Lost (2004–2010)
8.4/10
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8 user 2 critic

Tricia Tanaka Is Dead 

Having returned to camp, Sawyer's help is enlisted by Hugo, who has an obsession with retrieving an old VW van found on the island. More events in Hugo's life are also revealed, showing what brought him to be on the doomed flight.

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Cast

Episode cast overview, first billed only:
... Sayid Jarrah
... Desmond Hume
... Claire Littleton
... Benjamin 'Ben' Linus (credit only)
... Dr. Jack Shephard (credit only)
... Hugo 'Hurley' Reyes
... James 'Sawyer' Ford
... Jin-Soo Kwon
... Sun-Hwa Kwon
... Katherine 'Kate' Austen
... Dr. Juliet Burke (credit only)
... Charlie Pace
... John Locke
... Nikki Fernandez
... Paulo
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Storyline

Kate and Sawyer finally return to the castaways camp. Hurley recalls the day his father left his mother and him in his motorcycle. Than he recalls his curse and his bad lucky, inclusive after winning the lottery, including the day that the reporter Tricia Tanaka died and Mr. Cluck was destroyed by a meteor and when his father returned home. Back in the present, Hurley finds a capsized Kombi VW van in the jungle which used be operated by the Dharma Insiative, and with the support of Sawyer, Jin and Charlie, he tries to fix the car with hope to make it run again. Meanwhile, Kate decides to bring Jack back by convincing Danielle Rousseau to help her. Sayid and Locke follow her and join the team. Written by Claudio Carvalho, Rio de Janeiro, Brazil

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TV-14 | See all certifications »
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Release Date:

28 February 2007 (USA)  »

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1.78 : 1
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Did You Know?

Trivia

The reporter, Tricia Tanaka, is similar to the recurring character "Asian Reporter Tricia Takanawa," from the animated show Family Guy (1998). See more »

Goofs

When Vincent first runs out of the jungle holding the skeletal arm, he's holding it by the wrist, with the hand pointing to his left. After a quick cut to Charlie and Hurley, Vincent is holding the arm in the middle, with the hand on his right. See more »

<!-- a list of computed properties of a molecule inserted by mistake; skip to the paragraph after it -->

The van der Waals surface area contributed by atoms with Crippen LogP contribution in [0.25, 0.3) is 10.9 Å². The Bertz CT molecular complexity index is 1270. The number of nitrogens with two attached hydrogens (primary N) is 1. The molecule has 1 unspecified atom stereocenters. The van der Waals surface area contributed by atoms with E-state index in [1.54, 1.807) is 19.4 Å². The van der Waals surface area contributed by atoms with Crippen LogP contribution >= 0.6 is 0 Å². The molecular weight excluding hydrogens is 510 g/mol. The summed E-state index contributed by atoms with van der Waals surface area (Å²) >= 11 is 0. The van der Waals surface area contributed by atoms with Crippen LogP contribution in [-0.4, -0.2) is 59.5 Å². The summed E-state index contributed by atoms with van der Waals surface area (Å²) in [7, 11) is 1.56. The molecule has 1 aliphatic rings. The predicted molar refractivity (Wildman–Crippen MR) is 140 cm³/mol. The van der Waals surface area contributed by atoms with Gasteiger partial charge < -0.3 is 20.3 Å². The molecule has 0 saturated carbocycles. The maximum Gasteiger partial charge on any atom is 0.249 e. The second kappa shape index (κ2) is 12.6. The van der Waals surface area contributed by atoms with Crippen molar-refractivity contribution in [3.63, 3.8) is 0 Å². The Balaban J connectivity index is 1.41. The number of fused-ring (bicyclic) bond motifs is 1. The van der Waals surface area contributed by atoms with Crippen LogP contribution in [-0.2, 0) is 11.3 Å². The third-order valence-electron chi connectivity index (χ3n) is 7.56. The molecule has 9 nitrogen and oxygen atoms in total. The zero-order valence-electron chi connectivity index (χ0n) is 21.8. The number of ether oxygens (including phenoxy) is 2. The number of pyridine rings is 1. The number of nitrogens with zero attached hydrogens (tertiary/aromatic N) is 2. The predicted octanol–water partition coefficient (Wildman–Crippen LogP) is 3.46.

Quotes

David Reyes: [Waking Hugo up] What's with the earphones?
Hurley: They're for the noise.
David Reyes: Well, your mother's a very passionate woman.
Hurley: That is... disgusting.
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Crazy Credits

The producers gratefully acknowledge the cooperation of the people of Hawaii and their Aloha spirit. See more »

Connections

References Sesame Street (1969) See more »

Soundtracks

Main Title
(uncredited)
Written by J.J. Abrams
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User Reviews

All kinds of wonderful
10 December 2008 | by See all my reviews

In season one, in spite of the obvious threat of The Others and the fact that the characters had just survived a plane crash and were stranded on a mysterious island, "Lost" was a show where the characters could actually have fun, exchange some small talk, and have something to smile about. Gradually the show has gotten darker and more violent, and in many ways would become darker and more hopeless than ever in season 3 and 4. One of the few episodes in the latter two seasons (as of December 2008) which provided lots of light comedy and gave the cast (particularly Josh Holloway, Daniel Dae Kim, Dom Monaghan, and Jorge Garcia, who get the most screen time this episode) a chance to do something more presumably enjoyable recently, and a couple of those four have gone on record saying this was one of their best experiences on the show.

The episode itself is superb largely because while it has a life-affirming message of hope, it also thankfully acknowledges the point to which the show had come and the violent nature of many of the events on the island, in addition to how much the survivors had lost. It's a remarkably human script, one which portrays the characters without anything but their purest emotional traits. Hurley's determination to start the van is absolutely real, Sawyer's reaction to the beer is too, and their collective ecstasy when they get the van started is absolutely totally believable and human. Yet, there is a sad undercurrent to the whole affair, one which would not become entirely clear until later in the season.

The episode also benefits from particularly excellent direction courtesy of Eric Laneuville, truly one of the finest television directors working today. There is not a hint of amateurishness, not a hint of confusion about anything, and lots of neat, subtle little touches that stay on the right side of showboating. A really fun episode, but not a light one. The difference is huge, and "Tricia Tanaka is Dead" is most certainly a substantial episode, regardless of how many meteorites and jokes involving a Jesus statue and Hurley's mother's 'needs' it's got.


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